Every room also features a comfortable bed for parents, recognition that family is key part of the care-giving team rather than a nuisance to be shooed into an uncomfortable lounge. Even the emergency room, which can handle 60,000 patients a year, is bright and spacious.

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The attention to detail is also found behind the walls. Nowhere is the adage "cleanliness is next to godliness" more true than in a hospital. Hospital-acquired infections are one of the biggest killers in Canada. At Alberta Children's, patient safety was a guiding principle in design.

There is not a single pipe at a 90-degree angle in the building, because that is where dangerous bacteria such as legionella hide. Each room has a private bath and a separate ventilation system, essential elements of infection control that are all too rare in Canada's aging health-care facilities.

The respiratory and infectious diseases clinic is the one closest to the front door, to limit the spread of germs throughout the hospital. To allow for Calgary's winter climate, there is also a heated parkade that leads directly into the hospital.

There is no deep fryer in any of the restaurants or kitchens, and no fast-food outlets. In fact, the only commercial outlet in the building is Good Earth, a coffee shop that sells healthy foods. The vending machines have no chocolate bars or chips. The sprawling five-storey facility has just 133 beds, based on the theory that hospital beds should be reserved for the sickest of the sick.

Most of the space at the new hospital consists of outpatient clinics. There are more than 30 specialized clinics, from ophthalmology through to mental health. Most surgery is now day surgery; even the bulk of cancer treatment is done on an outpatient basis.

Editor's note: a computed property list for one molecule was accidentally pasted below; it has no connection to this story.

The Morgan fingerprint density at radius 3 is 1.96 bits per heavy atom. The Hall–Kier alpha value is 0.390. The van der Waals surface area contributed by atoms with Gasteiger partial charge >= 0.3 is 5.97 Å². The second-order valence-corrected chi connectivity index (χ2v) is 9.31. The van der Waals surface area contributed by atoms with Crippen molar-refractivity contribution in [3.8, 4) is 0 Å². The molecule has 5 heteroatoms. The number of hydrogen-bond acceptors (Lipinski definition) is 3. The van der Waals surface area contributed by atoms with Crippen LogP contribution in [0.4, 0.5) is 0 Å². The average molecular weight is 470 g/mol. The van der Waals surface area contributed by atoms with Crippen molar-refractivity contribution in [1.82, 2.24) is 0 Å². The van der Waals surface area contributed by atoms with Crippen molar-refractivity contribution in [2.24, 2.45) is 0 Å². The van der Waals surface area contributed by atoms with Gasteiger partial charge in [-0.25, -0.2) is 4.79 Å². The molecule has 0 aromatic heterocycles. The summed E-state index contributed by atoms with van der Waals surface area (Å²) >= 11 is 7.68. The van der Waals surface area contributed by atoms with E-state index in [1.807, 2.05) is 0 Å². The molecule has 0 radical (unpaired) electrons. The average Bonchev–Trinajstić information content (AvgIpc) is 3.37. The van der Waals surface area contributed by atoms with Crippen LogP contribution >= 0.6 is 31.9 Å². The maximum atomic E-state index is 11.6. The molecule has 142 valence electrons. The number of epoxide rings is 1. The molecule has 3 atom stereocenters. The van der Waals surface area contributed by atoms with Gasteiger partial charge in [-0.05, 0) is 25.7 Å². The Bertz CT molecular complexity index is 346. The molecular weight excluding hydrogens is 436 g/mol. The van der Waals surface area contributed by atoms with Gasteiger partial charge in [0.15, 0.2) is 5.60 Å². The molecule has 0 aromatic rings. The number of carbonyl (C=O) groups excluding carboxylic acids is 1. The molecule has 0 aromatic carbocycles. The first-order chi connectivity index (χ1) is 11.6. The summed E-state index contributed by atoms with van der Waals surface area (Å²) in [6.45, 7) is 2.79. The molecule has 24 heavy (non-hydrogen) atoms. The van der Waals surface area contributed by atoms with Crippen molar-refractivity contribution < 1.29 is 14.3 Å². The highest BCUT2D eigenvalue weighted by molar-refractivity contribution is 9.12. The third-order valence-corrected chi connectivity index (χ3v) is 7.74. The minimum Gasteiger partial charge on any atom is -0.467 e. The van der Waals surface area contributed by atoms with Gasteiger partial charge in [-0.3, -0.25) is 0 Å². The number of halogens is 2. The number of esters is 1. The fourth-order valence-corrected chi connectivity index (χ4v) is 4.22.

As nice as the new facilities are, more important still is the care, and those who deliver care. The staff at Alberta Children's is top notch, and almost certainly will improve. Increasingly, nurses, physicians and other health professionals are looking for quality of life. Work environment matters.

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In addition to spending on infrastructure, Alberta Children's is spending an additional $20-million on research chairs, to attract top-flight pediatric researchers and clinicians.

In short, the hospital is setting a new standard for the quality of the physical space, work environment, and patient care.

Canadians in other parts of the country should not gasp in awe from afar. They should expect no less. The Alberta Children's Hospital has been built not because the province is awash in oil money, but because the provincial government has its priorities straight.

If we are going to deliver quality patient care, ensure patient safety and provide a reasonable work environment for health professionals, investing in infrastructure is a must.

Too many of our health-care institutions are ramshackle, toxic places; they are depressing, light-deprived hovels and cesspools of infectious illness.

The kids at the new Lego hospital have shown us how to do it right.